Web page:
The dealership experience — once considered by many consumers as painful — is getting high marks from today's buyers, according to two surveys that Automotive Retailing Today commissioned.
The Gallup Organization, which polled how satisfied customers are with their new vehicle purchase or leasing experience, says 85% reported a positive experience and 94% reported being satisfied with the dealership they patronized (75% saying they were extremely or very satisfied).
A Wirthlin Worldwide survey measured minority buyers' experiences at new-car dealerships.
More than eight of 10 minorities (83%) who purchased or leased a vehicle in the last 18 months say the experience was positive. Of the minority groups giving positive ratings, Asians ranked the highest at 92%, followed by African-Americans at 80% and Hispanics at 77%.
High dealership ratings from minorities may stem from more and more dealers marking to those groups.
“Fifteen years ago I got interested in such niche marketing,” says Juanita Baranco, owner of Baranco Acura in Atlanta. “I have unique qualities to market in these areas — I'm a woman and I'm African-American.”
The Gallup and Wirthlin surveys shatter negative stereotypes that dealerships are unpleasant places, says Maury Giles, a senior research executive for Wirthlin.
But while dealers and manufacturers try hard to improve the customer experience, they continue to see TV situation comedies and comedians mock dealers, he says.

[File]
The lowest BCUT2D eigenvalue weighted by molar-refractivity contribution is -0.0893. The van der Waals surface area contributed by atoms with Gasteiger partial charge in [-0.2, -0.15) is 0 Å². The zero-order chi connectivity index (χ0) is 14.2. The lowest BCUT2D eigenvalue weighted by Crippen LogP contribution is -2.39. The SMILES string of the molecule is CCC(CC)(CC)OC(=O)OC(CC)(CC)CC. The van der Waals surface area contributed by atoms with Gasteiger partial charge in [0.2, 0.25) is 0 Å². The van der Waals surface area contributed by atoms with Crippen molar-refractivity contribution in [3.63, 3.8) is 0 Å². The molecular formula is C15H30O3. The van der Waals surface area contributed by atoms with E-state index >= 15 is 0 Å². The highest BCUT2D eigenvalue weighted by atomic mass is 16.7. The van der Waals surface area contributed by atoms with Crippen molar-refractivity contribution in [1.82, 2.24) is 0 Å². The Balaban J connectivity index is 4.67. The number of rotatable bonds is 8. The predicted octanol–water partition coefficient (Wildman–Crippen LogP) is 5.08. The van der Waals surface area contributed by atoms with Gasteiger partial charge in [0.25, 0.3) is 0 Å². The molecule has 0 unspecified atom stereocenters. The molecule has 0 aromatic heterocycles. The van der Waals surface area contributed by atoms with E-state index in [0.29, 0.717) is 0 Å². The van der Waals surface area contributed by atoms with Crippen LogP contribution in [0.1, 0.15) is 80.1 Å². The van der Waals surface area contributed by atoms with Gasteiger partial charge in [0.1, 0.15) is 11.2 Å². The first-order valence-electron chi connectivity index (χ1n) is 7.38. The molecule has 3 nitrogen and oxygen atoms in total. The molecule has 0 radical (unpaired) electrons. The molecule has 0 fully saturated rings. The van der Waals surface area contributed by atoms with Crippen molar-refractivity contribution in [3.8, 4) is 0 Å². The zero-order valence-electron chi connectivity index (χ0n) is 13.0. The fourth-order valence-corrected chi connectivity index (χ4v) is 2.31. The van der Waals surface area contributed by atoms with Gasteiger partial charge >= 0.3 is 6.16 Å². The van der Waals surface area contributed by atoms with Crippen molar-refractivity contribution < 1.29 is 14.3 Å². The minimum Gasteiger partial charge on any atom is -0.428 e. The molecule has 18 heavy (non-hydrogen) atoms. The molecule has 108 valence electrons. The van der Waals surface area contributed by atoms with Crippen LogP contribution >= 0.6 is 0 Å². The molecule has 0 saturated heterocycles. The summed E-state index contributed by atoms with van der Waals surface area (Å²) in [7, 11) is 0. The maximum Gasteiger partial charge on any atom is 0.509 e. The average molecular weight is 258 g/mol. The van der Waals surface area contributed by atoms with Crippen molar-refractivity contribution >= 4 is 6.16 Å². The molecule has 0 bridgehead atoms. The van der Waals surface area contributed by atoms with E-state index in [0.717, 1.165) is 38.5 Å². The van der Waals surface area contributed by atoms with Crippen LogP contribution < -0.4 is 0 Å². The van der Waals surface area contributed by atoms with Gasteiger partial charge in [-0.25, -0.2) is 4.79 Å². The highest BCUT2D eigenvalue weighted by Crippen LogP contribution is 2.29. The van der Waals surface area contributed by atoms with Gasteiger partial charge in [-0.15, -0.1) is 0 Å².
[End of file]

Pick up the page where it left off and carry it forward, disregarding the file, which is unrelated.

“It's frustrating to change, but not throw off the stereotype in the media,” he tells the Automotive Press Association during a presentation in Detroit.
Members of the media were polled on what they expected consumers would say in the surveys. The journalists said only 46% of consumers would rate their dealership experiences positively, and 54% would rate them negatively.
Yet 61% of journalists rated their own car-buying experience as very or extremely satisfying and 28% somewhat satisfying. Only 11% said they were not satisfied at all, according to the Gallup poll.
Meanwhile, Wirthlin says 90% of non-minorities and 87% of minorities see their dealership visits as the most useful resource for purchasing a new vehicle, followed by word-of-mouth recommendations and consumer guides.
Dealers making their stores kinder, gentler places has a lot to do with the high marks from modern consumers.
But another factor is that buyers are more informed than ever before, says John Peterson, chairman of Automotive Retailing Today.
He explains “By the time they set foot in the showroom, they have a very good idea of what they want and don't want, how much they're prepared to pay, and how they expect to be treated.
“As a result, when they drive away in their new vehicle, they are satisfied customers.”